Thursday, August 25, 2005

Editorial: Teaching what they should

Published in the Current

SCARBOROUGH (Aug 25, 2005): The Scarborough Board of Education has made a good decision regarding its sex education curriculum, and we hope parents will be happy with it.

First, the schools will give out more information to parents and will again hold parental information sessions, canceled in the past because of low turnout.

And while some parents are concerned about demonstrations of condom use to eighth-graders, those families will be able to opt out of the class. The schools are being extra careful by making those class sessions “opt-in:” Parents will have to sign a form saying they know condom use will be discussed and demonstrated during the class, and saying they want their kids to learn that material.

The parents who have expressed concerns about the schools’ curriculum are right to want the teachers to focus on abstinence, encouraging students not to have sex until they are adults. And the teachers do just that.

But they do more – and the state guidelines are right to require it – teaching children how to stay safe if they decide to go against the advice of teachers, parents, other adults and this newspaper, and have sex.

The best advice we can give to kids is this: Wait to have sex. In addition to very real concerns about serious diseases or an unexpected baby, having sex at a young age can be emotionally traumatic, and it's hard for anybody to prepare a teenager for that.

We also applaud the schools’ efforts to teach students about the true challenges of parenthood, including through a program using computerized dolls to simulate the needs of an infant.

But kids don’t need to be taught about the possibilities of sex. As parents noted to the Board of Education last week, sex is all around us, in the movies, on TV, in posters and online. Some children – in any town – will always choose to ignore the advice of caring adults and take risks.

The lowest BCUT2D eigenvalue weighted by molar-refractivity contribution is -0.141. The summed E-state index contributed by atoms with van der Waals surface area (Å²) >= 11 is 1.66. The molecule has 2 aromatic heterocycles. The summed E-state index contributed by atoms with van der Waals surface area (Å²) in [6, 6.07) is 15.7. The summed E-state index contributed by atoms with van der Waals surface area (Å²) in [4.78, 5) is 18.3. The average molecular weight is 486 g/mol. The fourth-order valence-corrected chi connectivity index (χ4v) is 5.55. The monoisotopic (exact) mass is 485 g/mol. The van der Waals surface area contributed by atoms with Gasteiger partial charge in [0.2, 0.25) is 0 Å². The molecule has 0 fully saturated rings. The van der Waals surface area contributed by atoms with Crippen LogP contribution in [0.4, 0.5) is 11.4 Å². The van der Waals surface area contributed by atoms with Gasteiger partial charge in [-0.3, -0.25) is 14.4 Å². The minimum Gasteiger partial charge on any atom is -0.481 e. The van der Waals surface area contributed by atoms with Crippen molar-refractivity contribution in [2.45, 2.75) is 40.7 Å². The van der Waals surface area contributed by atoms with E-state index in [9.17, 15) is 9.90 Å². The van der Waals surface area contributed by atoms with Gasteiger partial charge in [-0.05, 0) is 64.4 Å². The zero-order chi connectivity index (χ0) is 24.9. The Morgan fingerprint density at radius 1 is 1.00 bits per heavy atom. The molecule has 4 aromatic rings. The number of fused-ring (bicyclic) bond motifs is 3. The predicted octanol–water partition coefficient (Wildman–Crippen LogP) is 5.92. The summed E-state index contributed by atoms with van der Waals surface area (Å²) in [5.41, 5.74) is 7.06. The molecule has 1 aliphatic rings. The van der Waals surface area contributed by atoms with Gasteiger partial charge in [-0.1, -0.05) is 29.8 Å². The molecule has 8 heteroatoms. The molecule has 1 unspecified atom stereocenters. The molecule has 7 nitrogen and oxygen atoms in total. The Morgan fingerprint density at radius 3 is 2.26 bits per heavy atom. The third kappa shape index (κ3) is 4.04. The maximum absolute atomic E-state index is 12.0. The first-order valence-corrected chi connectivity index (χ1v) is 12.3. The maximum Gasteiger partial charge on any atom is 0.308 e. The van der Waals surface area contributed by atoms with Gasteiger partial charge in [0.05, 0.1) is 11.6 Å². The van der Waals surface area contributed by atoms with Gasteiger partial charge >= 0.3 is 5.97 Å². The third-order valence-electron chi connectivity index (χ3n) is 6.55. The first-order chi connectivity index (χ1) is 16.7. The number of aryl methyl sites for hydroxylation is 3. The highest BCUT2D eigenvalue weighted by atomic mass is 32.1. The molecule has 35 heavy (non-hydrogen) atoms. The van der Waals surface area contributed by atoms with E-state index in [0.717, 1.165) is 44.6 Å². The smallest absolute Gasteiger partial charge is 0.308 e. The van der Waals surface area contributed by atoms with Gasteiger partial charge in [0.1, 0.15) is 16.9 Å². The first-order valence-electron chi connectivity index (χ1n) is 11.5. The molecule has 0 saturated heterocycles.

We teach young children to wear bicycle helmets in addition to the basic lesson of riding on the right side of the road. We do that not because we want them to ride unsafely, but because they deserve to know how to minimize the risks they take.

That is why the state Department of Education has ruled that an abstinence-only program developed by Heritage of Maine and supported by several Scarborough parents is not enough to meet the state’s educational standards. Kids need more information.

They need to know that one of the best ways to stay safe during sex is to use a condom. Condoms are not completely effective, it is true, but according to the U.S. Food and Drug Administration “except for abstinence, latex condoms are the most effective method for reducing the risk of infection” by a range of sexually transmitted diseases.

If a young person is going to give up the 100 percent effective option (abstinence), we should want them to be prepared with the next most effective way to minimize the risks they are about to take.

Schools recognize the need for good information – for frank discussions about sex, for repeated encouragement to abstain from sex, and for lessons on staying safe if kids take risks – and have met that need with classes like those taught in Scarborough.

With the opt-in classes, they have also respected parents’ rights to influence how, when and what their children learn about sex. It is important to note, though, that children here in Scarborough – and in Cape Elizabeth, South Portland and all across Maine – are talking about sex and thinking about sex to a degree their parents were not at the same age. And some of them are trying it.

Jeff Inglis, editor

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